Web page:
What is Federalism really? It's actually the opposite of a large government. It's a system where the people closest to a problem solve the problem. If you have a spill in your house, the people most capable of knowing how to remedy the problem is not a person sitting at a $1,000 desk in Washington. It is the person overlooking the spill. It's the person living in the house.
So, Federalism is a system where the communities closest to a problem solve the problem. This is why local communities do a vast majority of things. They decide where stop signs go. They decide where city parks go. They decide what rules should be in the park, and what signs should be up. They decide opening hours for parks. They decide closing hours. They decide how many workers there should be. They decide wages. When there is a problem, they solve it.
But you want your water spill cleaned up right now. So you do it yourself. That's called Federalism. It's solving most problems locally.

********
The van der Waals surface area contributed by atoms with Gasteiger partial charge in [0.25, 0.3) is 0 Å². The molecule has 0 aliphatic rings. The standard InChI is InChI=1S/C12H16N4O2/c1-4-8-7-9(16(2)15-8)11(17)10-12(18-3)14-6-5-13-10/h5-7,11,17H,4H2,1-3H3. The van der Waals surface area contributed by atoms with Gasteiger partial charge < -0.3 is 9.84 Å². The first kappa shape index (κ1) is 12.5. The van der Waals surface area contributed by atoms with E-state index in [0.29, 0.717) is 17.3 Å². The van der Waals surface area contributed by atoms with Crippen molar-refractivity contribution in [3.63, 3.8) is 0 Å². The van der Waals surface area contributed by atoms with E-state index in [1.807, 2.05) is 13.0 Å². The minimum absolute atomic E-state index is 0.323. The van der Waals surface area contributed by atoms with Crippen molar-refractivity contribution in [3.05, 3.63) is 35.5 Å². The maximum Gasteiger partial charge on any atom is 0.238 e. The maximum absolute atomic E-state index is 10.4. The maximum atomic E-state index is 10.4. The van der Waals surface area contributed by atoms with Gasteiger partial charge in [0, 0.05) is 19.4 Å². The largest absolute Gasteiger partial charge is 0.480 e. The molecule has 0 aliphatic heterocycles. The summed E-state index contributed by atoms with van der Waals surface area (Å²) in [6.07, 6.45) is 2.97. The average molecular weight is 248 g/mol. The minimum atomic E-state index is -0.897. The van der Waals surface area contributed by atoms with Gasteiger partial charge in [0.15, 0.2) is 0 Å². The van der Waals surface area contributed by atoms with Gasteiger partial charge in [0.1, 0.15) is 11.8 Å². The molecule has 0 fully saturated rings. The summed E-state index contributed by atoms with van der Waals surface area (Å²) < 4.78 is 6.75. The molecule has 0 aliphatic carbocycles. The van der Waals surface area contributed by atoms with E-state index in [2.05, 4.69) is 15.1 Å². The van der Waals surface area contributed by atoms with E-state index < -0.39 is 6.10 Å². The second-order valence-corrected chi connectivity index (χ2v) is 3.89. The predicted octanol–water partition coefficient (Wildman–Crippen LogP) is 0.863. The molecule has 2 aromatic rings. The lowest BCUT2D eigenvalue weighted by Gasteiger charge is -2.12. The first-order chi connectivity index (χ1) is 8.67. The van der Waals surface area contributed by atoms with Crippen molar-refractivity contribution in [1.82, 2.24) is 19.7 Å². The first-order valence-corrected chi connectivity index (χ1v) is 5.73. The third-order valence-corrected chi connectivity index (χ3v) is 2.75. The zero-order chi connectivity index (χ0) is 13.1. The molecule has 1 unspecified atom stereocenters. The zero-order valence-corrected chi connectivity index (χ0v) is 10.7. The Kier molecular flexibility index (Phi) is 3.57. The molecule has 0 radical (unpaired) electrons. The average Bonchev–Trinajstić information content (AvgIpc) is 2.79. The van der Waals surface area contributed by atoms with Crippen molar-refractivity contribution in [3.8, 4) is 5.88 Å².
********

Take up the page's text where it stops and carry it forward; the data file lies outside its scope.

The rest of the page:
It's a system where the people closest to the problem directly see it, deal with it, repair it.
The founding fathers understood the importance of this. That is why they made it so hard to create a large government. They wanted the smallest government as possible. That is why the 10th amendment says, "All that is not covered in this Constitution is reserved to the states (which is the people)."
They wanted the federal government should be limited, small, and uninvolved in local events.
What is the role of the Fed, then? The Federal government is only supposed to do what the States cannot do, and the best example of this is wage war. The states cannot wage war. They can't because they would never decide what to do in a timely manner. There would be disputes. So, this is where Congress, and the President, have to make quick decisions based on the facts they have on hand.
The states also wouldn't have been able to decide on and organize an interstate highway system. So this had to be organized by the Feds. The Feds are responsible for keeping the nation safe, for securing the borders, and for creating a good economic environment where the people can prosper. That is it.
The states decide on abortion, education, healthcare, welfare, bathroom laws, etc. That's Federalism. The powers not delegated to the government is left up to the states to decide. Those who rule otherwise are "liberally" defining the Constitution and the Founding intentions.